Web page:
After it emerged Manchester United have fallen victim to a computer virus attack, Sportsmail spoke to a cyber-security expert about the dilemma now facing the club…
The fact that this is still going on a week after the first attack proves it’s sophisticated, not some little virus that has got in.
Manchester United are in big trouble and it makes me think this is bigger than they’re letting on. There are no good news stories coming out. It’s the embarrassment as well. They’re the biggest club in the world and someone has pulled their pants down.
If the virus is ransomware there will be a demand for money. I would put my house on it being in the millions, and 99 times out of 100 it’s Bitcoin (cryptocurrency) because that is the hardest to trace.
Manchester United are being held to ransom for millions of pounds by cyber criminals
Gone are the days of a brown envelope being left on a park bench for someone to pick up or transferring money to offshore accounts. At state level — US or UK cyber-security — Bitcoin can be traced but the cyber-guys at United are not going to have that ability.
Most of the people who do this stuff are clever. They don’t ask for £1billion because they know United can’t pay that. It’s a bit like a kidnap ransom.
They will ask for a substantial amount and know what the club can and can’t pay. I’m confident United have £5m in the bank and can pay pretty quickly if they have to.
I’m 99 per cent certain this is an organised crime gang. It could be a 16-year-old kid sat in his pants in his bedroom who has nothing better to do than hack into the Pentagon, or it could be the Russians or corporate espionage — a rival club trying to devalue United’s share price and divert their focus from what they’re trying to do on the pitch — but I doubt it.
If they’ve encrypted United’s data — converting it to code or symbols to ensure it cannot be understood — they will say to the club: ‘If you don’t pay the ransom, we’re not going to lift the encryption.’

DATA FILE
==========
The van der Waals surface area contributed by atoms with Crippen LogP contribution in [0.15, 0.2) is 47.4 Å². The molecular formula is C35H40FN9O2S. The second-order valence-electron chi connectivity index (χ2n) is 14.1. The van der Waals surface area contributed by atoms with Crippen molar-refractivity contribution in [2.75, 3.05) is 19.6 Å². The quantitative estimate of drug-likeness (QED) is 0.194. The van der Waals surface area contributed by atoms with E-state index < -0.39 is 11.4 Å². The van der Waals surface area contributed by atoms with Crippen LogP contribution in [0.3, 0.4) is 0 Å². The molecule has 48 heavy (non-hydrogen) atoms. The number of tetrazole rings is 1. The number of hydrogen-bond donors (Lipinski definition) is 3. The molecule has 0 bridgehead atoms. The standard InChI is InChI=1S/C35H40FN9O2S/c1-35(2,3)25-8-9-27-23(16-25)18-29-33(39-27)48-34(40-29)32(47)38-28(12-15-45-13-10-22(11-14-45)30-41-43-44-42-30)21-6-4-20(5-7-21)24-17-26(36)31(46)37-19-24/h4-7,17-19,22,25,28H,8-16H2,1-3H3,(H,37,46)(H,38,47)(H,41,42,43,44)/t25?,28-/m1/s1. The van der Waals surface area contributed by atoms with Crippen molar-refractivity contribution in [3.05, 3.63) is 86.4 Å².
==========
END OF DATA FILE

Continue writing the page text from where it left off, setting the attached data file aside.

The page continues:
United may be trying to negotiate or stall while their people attempt to decrypt it. But the fact that it’s gone on so long makes me think there’s a strong encrypted algorithm in place on the network and United are never getting through that. Never. Not unless you’re at state level. You’ve basically got to write that off.
United will probably have a back-up system, but if the hackers have managed to download confidential data there are still various things they can do with it.
They could say: ‘We’ve got all this personal data of your staff, your players, your fans — phone numbers, emails, passwords — and we’re going to put it online.’
The hackers are demanding cash to release their grip on United (the club’s executive vice-chairman Ed Woodward is pictured left)
Sometimes they sell it but often they put it online just for the embarrassment. Players’ personal info, salaries, addresses, phone numbers and injury records could all potentially be leaked.
If you don’t want that to happen then you pay the ransom. The majority of criminals stick to their word and give you the encryption key once the ransom has been paid. They know the next target won’t listen to them if they don’t keep their promise.
It would be interesting to find out how this happened. Has a member of staff clicked on a link or is there a vulnerability in the system that the hackers exploited? I think the system is probably not correct for what United need.
There isn’t usually too much warning. If the business is attacked, normally there is a page in front of you saying your device has been encrypted, transfer x amount to this Bitcoin wallet.
It will have been on the network for a couple of days doing what it needs to do and then the systems will be shut down and the shutters come down.
There’s no phone call or verbal communication. A little face or symbol will appear telling you that your system is being attacked by group A, B or C, so pay this amount to unencrypt it.
There may be contact details — as in some sort of chatroom or email address — but it will be encrypted like proton mail. Nine times out of 10 it’s just a screen.
United should be insured. Cyber-insurance is the biggest growing insurance in Lloyds. Whether that includes ransomware payments, I don’t know. It generally doesn’t.
At director level, this is probably the last thing they need with the lack of finances due to the pandemic and no fans in the stadium.